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post #1 of 44 Old 07-04-2008 Thread Starter
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Liferaft Poll

Moderators shut me down if this has been done before. I did a search and couldn't find one.

I was just wondering how many offshore cruisers out there have a liferaft onboard.

I'm trying to make a decision on whether to buy one or not and would like opinions.


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post #2 of 44 Old 07-04-2008
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Absolutely, I have a BFA Pacific Offshore 6-man liferaft on my Westerly 26 which I sail out of Rhode Island. It's a valise model as I have no room for a cannister on deck. Personally I would not go offshore without one as bad things can happen quickly offshore and bobbing about in the water for days amongst large hungry predators doesn't appeal to me.

I got it from LRSE in Portsmouth RI, it was on unused on consignment (and so the price was good) they did the service / repacking on it and I am very happy with them. It does not have much emergency supplies built in (and I don't think many do), so I assembled my own ditch bag including handheld VHF, Datrex rations, spare strobe, knife, batteries, etc etc etc. I also have an EPIRB which I think is essential.

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post #3 of 44 Old 07-04-2008
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Ditto...Zodiac 6 man. Would never go offshore without a raft.

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post #4 of 44 Old 07-05-2008
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There are two schools of thought on Liferafts from what I've seen.

There are those who think they are a necessity and one must be carried. Some of the people in this school of thought are monohull sailors and their main concern is the boat sinking out from under them. Others are multihull sailors whose main concern is the boat burning or something similar—rather than sinking—since most multihulls are close to unsinkable.

There are those who would prefer to make the mothership as seaworthy as possible and not carry one. Their reasoning is usually that a liferaft is very fragile, difficult to spot and carrying one would make you far more likely to "step off" the mothership without fully exploring what could be done to save her and yourself. Look at all of the "abandoned" boats that wind up being found months later, happily afloat. In many cases, the crew that left them simply disappeared with the liferaft.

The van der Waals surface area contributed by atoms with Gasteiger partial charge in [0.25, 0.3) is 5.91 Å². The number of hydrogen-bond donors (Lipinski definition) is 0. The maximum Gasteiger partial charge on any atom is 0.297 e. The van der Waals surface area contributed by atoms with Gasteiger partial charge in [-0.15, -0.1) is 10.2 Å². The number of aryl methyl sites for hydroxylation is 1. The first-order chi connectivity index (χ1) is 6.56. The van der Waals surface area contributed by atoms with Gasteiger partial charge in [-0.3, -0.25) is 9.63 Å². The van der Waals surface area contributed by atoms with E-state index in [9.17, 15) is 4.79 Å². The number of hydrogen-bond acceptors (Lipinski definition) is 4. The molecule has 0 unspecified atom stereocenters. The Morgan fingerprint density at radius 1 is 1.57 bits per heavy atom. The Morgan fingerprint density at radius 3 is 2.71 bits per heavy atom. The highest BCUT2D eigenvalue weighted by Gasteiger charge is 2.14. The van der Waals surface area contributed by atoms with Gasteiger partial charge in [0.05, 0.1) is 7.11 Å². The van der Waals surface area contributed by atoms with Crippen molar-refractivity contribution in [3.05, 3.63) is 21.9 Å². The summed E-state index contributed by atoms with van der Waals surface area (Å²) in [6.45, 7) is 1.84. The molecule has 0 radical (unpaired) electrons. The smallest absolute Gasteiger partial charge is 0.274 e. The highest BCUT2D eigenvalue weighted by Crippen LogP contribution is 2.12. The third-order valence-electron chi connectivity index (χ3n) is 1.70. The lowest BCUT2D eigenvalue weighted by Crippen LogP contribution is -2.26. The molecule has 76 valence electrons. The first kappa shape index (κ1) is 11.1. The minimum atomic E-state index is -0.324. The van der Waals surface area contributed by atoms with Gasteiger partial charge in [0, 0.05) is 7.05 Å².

A couple other thoughts on liferafts—don't get one that is too big. The people in the liferaft are generally a design consideration and if your raft is too big, you won't have the proper ballast (people) for the raft's design to function well. Second, REMEMBER, you should always STEP UP INTO A LIFERAFT.

Personally, I'm of the second school of thought.

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post #5 of 44 Old 07-05-2008
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We have an 8 man AVON on Island Breeze.

Some things to consider, we just recently found out: older models, like ours, are supposed to be checked each year. I've personally watched the procedure, and here is what happens: The unit is unpacked and visually inspected while laying on the floor. The CO2 bottle is removed, emptied and tested the same way they check dive tanks. Meanwhile, all of the survival gear is removed from the raft. There is precious little in them, by the way.

Once everything is out of the raft, it's hooked up to a standard air compressor and filled. The rig at the shop left a pressure gauge hooked up when the air line was disconnected.

The raft is left inflated and the pressure checked, in this case, on three consecutive days. We were lucky, the old Avon did fine, not even a pinhole.

With that test completed, the survival packet is replaced, new batteries are installed in the light(s) and the whole thing is repacked.

The cost? A skosh over $1000 bucks, and we provided some of the stuff we wanted packed in the onboard survival kit. These included a 4 AA cell dive light and some space blankets. I also took a hard look at the fishing kit, first aid kit, etc, and added a few little items. The key word is 'little' There is just no room inside the cannister to add things. I really would have liked to put in a very small EPIRB, but there simply isn't room.